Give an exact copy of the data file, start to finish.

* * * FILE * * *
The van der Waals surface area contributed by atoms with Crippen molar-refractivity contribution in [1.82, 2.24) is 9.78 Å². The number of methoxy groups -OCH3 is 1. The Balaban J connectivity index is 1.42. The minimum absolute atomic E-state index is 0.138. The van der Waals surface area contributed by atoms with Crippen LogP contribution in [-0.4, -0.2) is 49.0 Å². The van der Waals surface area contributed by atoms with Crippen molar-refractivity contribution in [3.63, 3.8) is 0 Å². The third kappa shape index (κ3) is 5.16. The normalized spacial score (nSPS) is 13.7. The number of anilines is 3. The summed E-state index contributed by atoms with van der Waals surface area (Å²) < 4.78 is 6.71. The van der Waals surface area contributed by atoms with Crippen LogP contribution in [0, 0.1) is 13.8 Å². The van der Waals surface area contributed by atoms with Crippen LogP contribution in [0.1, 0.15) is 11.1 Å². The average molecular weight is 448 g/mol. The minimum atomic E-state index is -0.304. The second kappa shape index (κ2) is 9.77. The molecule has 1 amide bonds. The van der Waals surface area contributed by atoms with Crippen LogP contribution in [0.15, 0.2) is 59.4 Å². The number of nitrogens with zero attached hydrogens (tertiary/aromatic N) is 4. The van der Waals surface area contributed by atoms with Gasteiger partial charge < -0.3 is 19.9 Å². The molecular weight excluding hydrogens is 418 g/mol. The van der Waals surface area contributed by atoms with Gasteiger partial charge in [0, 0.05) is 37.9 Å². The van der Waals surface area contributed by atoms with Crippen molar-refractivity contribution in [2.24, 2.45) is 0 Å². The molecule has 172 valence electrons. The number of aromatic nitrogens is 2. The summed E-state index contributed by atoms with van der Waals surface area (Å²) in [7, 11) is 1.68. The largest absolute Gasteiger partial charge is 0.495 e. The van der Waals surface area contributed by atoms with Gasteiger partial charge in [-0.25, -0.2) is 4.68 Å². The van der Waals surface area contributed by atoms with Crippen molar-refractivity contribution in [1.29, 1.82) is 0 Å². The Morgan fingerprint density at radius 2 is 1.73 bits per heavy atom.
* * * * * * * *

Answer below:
The van der Waals surface area contributed by atoms with Crippen molar-refractivity contribution in [1.82, 2.24) is 9.78 Å². The number of methoxy groups -OCH3 is 1. The Balaban J connectivity index is 1.42. The minimum absolute atomic E-state index is 0.138. The van der Waals surface area contributed by atoms with Crippen LogP contribution in [-0.4, -0.2) is 49.0 Å². The van der Waals surface area contributed by atoms with Crippen molar-refractivity contribution in [3.63, 3.8) is 0 Å². The third kappa shape index (κ3) is 5.16. The normalized spacial score (nSPS) is 13.7. The number of anilines is 3. The summed E-state index contributed by atoms with van der Waals surface area (Å²) < 4.78 is 6.71. The van der Waals surface area contributed by atoms with Crippen LogP contribution in [0, 0.1) is 13.8 Å². The van der Waals surface area contributed by atoms with Crippen LogP contribution in [0.1, 0.15) is 11.1 Å². The average molecular weight is 448 g/mol. The minimum atomic E-state index is -0.304. The second kappa shape index (κ2) is 9.77. The molecule has 1 amide bonds. The van der Waals surface area contributed by atoms with Crippen LogP contribution in [0.15, 0.2) is 59.4 Å². The number of nitrogens with zero attached hydrogens (tertiary/aromatic N) is 4. The van der Waals surface area contributed by atoms with Gasteiger partial charge < -0.3 is 19.9 Å². The molecular weight excluding hydrogens is 418 g/mol. The van der Waals surface area contributed by atoms with Gasteiger partial charge in [0, 0.05) is 37.9 Å². The van der Waals surface area contributed by atoms with Crippen molar-refractivity contribution in [2.24, 2.45) is 0 Å². The molecule has 172 valence electrons. The number of aromatic nitrogens is 2. The summed E-state index contributed by atoms with van der Waals surface area (Å²) in [7, 11) is 1.68. The largest absolute Gasteiger partial charge is 0.495 e. The van der Waals surface area contributed by atoms with Gasteiger partial charge in [-0.25, -0.2) is 4.68 Å². The van der Waals surface area contributed by atoms with Crippen molar-refractivity contribution in [1.29, 1.82) is 0 Å². The Morgan fingerprint density at radius 2 is 1.73 bits per heavy atom.